With Food Costs Rising, Hunger Relief Can Start With Storage

On a bright, warm November afternoon two weeks ago, the Gaining Ground team gathered in front of the barn—some of us wearing t-shirts in the midday sun that filtered through the treetops along the edge of the farm. We set out hefty boxes and bags of harvested vegetables and got to work assembling and filling paper bags with the produce to be given away over the weekend.

Every year on the last Saturday before Thanksgiving, we hold a final Food for Families Market in Concord to give away a bounty of fresh, organic, nutrient-packed storage crops. We distribute fresh greens, cabbage, and winter root vegetables—including carrots, leeks, parsnips, potatoes, onions, and garlic. Among the final items packed into the bags is maple syrup from our sugaring back in March. 

This year, we gave away over 1,100 pounds of food during our final Thanksgiving distribution on November 20.

Food for Families is a free farmer’s market that we hold every week during the summer. Through the market this year we provided 8,904 pounds of organic produce to around 100 households experiencing food insecurity in Concord and Carlisle. The majority of the folks who receive our vegetables, fruits, and herbs through the program are seniors, which can mean their incomes are fixed and access to fresh, nutritious food can be a challenge.

Right now, we know that 12 percent of households in Massachusetts are experiencing food insecurity—and that those most strongly affected by the pandemic are families that were already facing hunger or keeping it at bay by a very narrow margin.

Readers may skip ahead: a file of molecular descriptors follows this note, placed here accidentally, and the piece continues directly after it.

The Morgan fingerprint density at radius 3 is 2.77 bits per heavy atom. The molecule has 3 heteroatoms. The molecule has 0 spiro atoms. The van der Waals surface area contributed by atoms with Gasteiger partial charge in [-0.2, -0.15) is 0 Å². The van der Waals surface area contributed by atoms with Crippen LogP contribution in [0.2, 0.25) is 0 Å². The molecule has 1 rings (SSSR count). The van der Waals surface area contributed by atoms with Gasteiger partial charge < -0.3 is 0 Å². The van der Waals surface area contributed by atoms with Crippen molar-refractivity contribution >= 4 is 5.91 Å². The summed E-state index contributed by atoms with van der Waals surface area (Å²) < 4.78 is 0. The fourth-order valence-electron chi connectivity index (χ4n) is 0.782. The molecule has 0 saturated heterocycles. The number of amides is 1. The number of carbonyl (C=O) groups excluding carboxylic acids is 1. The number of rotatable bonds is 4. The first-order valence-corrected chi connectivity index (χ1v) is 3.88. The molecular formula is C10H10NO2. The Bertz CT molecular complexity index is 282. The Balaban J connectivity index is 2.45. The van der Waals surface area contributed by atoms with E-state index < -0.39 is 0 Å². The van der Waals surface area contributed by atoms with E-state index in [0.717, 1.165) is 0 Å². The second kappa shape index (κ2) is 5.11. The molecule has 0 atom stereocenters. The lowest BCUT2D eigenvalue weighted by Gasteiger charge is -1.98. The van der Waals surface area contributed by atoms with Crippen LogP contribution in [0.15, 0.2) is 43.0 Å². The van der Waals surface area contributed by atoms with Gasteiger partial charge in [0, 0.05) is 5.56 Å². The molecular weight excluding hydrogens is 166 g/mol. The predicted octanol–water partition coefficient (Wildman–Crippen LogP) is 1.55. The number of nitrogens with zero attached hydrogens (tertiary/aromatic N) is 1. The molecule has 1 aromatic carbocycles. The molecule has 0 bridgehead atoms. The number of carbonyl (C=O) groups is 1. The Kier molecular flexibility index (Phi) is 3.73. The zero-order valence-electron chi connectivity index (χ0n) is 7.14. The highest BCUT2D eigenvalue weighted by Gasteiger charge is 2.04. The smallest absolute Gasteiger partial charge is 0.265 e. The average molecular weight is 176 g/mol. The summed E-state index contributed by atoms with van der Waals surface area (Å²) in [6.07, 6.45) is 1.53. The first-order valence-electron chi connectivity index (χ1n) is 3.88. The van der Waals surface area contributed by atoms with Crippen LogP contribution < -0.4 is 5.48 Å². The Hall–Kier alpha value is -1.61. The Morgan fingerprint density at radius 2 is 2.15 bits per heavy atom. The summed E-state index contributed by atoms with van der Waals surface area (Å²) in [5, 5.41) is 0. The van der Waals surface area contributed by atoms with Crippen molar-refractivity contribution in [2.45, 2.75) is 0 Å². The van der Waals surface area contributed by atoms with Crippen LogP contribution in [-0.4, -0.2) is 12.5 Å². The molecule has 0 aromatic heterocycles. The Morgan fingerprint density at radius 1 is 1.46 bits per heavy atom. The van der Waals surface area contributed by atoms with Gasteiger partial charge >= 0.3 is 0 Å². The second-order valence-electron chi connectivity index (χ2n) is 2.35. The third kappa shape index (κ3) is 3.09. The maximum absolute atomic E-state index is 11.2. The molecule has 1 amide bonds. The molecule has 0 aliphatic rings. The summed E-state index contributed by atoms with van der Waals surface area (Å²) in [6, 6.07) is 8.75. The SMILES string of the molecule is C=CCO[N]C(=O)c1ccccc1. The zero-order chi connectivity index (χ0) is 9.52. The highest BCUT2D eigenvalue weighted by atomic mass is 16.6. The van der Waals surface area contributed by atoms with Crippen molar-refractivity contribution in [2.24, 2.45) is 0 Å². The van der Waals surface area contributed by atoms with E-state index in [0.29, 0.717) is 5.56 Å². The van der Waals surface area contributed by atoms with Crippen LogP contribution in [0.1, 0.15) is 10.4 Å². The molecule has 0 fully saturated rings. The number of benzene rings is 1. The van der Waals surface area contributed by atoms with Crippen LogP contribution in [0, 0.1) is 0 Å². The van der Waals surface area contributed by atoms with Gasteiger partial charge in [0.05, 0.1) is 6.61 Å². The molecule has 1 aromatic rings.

At the same time, food prices are now on the rise. And they’re increasing so quickly that folks already struggling to put food on the table don’t have room in their budgets to make up the difference. 

As a result, more people need help from food pantries and meal programs at a time when food banks themselves are also paying more for the goods they give away.

For these reasons, we consider our distribution of free, long-lasting, nutritionally dense produce late into the season to be a critical part of our hunger-relief work. Our overburdened food pantries frequently only have access to canned fruits and vegetables, yet we know how necessary a year-round diet high in fresh foods is to the health of individuals and communities.

We consider winter storage seriously when we think of food access and what we grow on the farm each year. A pantry or crisper full of easy-to-keep foods like butternut squash, sweet potatoes, onions, carrots, beets, and radishes can be a powerful tool against hunger once the growing season has quieted.  

This year, for example, we’ve grown 9,244 pounds of carrots, 3,597 pounds of beets, and 3,424 pounds of radishes. Foods like these give the people who receive our harvests a source of delicious produce that can be eaten when they need it, whether that’s tomorrow, in three weeks, or two months down the road.

As November draws to a close and our big weekly distributions of produce are behind us for the season, we’re grateful to be able to give away varieties of produce—storage crops now and harvests we continue all winter long from our hoop houses of cold season crops like spinach—that address hunger even as the main growing season ends. The process of examining the past year and planning for the next is only beginning, and hunger is high on our minds.

Photo credit: Tony Rinaldo Photography, Inc.

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